It's a pain in the arse and I feel like I'm constantly in search of an answer that, as annoying as it is, will never be given to me.

So, one day when I had a major breakout I decided to quit the googling and actually do what my mum had told me to do every single time I'd had a meltdown about my spots.
Drink water
It's what every single person will tell you to do to get rid of spots, and I hate to be cliche but its true.
It's not a quick fix, but honestly there is no quick route to clear skin, it's something you actually have to work at.
But, in all seriousness water is the best way to do it, it flushes out all the dirt and nasty bits that have been lingering bellow the surface of your skin, and although this will most likely result in a minor break out, remember that you're simply flushing it all out and it will be gone in no time at all.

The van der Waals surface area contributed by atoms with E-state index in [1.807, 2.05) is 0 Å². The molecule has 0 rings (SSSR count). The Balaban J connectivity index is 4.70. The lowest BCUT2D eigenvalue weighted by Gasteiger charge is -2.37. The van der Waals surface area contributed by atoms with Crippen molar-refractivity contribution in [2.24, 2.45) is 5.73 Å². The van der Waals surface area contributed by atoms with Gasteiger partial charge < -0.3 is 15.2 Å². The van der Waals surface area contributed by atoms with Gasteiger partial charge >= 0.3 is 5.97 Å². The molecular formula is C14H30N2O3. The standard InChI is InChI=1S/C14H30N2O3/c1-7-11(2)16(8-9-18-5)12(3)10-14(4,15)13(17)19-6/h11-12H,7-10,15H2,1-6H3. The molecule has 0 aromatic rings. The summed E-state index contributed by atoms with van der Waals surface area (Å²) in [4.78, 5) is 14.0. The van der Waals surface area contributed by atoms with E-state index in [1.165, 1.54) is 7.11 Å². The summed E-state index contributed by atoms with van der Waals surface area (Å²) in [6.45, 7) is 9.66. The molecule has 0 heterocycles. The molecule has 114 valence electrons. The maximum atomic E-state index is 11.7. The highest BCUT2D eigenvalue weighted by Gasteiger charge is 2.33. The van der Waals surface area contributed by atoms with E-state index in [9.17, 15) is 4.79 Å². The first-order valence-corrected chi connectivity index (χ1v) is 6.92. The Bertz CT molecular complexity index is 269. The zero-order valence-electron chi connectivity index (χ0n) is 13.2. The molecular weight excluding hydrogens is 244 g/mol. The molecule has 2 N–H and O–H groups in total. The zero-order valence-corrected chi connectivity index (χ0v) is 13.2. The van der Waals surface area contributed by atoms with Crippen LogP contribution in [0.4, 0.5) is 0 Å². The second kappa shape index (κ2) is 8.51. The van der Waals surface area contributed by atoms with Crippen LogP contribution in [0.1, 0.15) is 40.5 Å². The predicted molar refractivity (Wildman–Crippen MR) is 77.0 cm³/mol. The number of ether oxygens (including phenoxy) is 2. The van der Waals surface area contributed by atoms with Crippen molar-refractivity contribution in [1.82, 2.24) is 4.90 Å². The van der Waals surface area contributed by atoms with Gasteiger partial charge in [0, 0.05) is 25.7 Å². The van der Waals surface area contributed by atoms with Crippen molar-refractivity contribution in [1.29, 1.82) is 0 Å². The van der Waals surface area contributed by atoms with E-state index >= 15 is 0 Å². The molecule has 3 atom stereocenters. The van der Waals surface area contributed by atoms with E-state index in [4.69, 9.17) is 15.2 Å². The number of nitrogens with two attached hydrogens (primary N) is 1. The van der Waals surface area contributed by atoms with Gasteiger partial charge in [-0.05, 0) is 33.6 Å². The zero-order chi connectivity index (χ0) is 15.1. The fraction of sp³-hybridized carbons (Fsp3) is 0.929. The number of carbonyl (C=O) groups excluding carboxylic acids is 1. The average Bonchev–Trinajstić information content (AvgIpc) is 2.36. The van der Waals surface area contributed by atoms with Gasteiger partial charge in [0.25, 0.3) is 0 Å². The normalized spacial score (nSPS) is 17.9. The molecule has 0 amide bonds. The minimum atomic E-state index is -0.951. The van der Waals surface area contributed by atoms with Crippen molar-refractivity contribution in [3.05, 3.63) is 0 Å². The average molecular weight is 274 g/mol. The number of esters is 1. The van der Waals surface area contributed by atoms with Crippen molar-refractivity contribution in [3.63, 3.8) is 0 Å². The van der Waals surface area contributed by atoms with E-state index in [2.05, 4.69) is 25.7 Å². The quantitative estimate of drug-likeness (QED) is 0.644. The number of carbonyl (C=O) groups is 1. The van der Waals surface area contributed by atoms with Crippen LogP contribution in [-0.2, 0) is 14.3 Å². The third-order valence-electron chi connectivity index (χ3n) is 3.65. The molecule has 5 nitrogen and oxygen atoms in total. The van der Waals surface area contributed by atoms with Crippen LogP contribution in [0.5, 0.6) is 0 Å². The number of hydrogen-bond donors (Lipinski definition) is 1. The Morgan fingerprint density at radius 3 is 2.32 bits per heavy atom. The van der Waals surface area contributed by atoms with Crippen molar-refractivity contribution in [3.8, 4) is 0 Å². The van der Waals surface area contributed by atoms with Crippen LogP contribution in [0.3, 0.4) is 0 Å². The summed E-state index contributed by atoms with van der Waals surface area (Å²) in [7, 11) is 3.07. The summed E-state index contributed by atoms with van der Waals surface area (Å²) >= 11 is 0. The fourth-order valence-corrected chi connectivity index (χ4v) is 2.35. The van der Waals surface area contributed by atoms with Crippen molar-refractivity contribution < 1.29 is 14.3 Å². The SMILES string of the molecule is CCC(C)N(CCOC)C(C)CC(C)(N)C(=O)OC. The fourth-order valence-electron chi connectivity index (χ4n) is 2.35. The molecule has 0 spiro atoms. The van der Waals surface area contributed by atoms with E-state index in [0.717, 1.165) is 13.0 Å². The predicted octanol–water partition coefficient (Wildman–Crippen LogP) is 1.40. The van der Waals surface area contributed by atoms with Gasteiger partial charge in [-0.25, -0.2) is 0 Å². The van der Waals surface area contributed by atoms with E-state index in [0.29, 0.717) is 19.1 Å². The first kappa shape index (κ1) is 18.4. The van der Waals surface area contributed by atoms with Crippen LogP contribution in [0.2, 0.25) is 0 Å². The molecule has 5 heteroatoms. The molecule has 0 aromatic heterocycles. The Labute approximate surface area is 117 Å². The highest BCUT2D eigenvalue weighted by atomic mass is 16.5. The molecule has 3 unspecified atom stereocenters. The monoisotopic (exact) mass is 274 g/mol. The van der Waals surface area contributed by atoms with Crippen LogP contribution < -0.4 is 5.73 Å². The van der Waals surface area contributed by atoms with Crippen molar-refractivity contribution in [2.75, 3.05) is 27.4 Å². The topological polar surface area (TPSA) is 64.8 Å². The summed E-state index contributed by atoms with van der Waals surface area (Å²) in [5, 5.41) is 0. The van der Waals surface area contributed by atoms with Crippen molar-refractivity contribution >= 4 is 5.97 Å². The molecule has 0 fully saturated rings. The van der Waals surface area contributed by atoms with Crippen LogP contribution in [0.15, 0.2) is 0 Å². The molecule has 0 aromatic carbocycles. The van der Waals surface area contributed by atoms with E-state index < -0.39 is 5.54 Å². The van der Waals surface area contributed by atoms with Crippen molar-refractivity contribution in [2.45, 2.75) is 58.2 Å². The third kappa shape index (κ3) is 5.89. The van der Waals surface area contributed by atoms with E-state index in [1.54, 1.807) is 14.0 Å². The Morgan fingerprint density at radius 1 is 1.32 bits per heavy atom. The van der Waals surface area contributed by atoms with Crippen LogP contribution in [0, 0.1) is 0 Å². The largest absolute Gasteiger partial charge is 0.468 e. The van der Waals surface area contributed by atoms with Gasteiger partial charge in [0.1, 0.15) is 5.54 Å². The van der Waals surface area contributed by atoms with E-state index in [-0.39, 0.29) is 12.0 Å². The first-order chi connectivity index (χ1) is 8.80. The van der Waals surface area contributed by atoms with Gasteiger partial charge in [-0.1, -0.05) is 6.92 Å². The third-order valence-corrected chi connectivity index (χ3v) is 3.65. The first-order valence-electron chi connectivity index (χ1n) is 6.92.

Lately I've been drinking two litres of water every day, I've found it really helpful to keep my water in a two litre bottle so that I can easily keep track of how much I've drunk. I'm not gonna lie, sometimes carrying around a two litre bottle can be a little inconvenient... or very inconvenient but it's well worth it. I've also been recording how much water I've been drinking daily on the Flo period tracking app, so, not only are you giving yourself that little bit more motivation, you're also helping yourself to see how your body changes at that time of the month.

Stripping back the skincare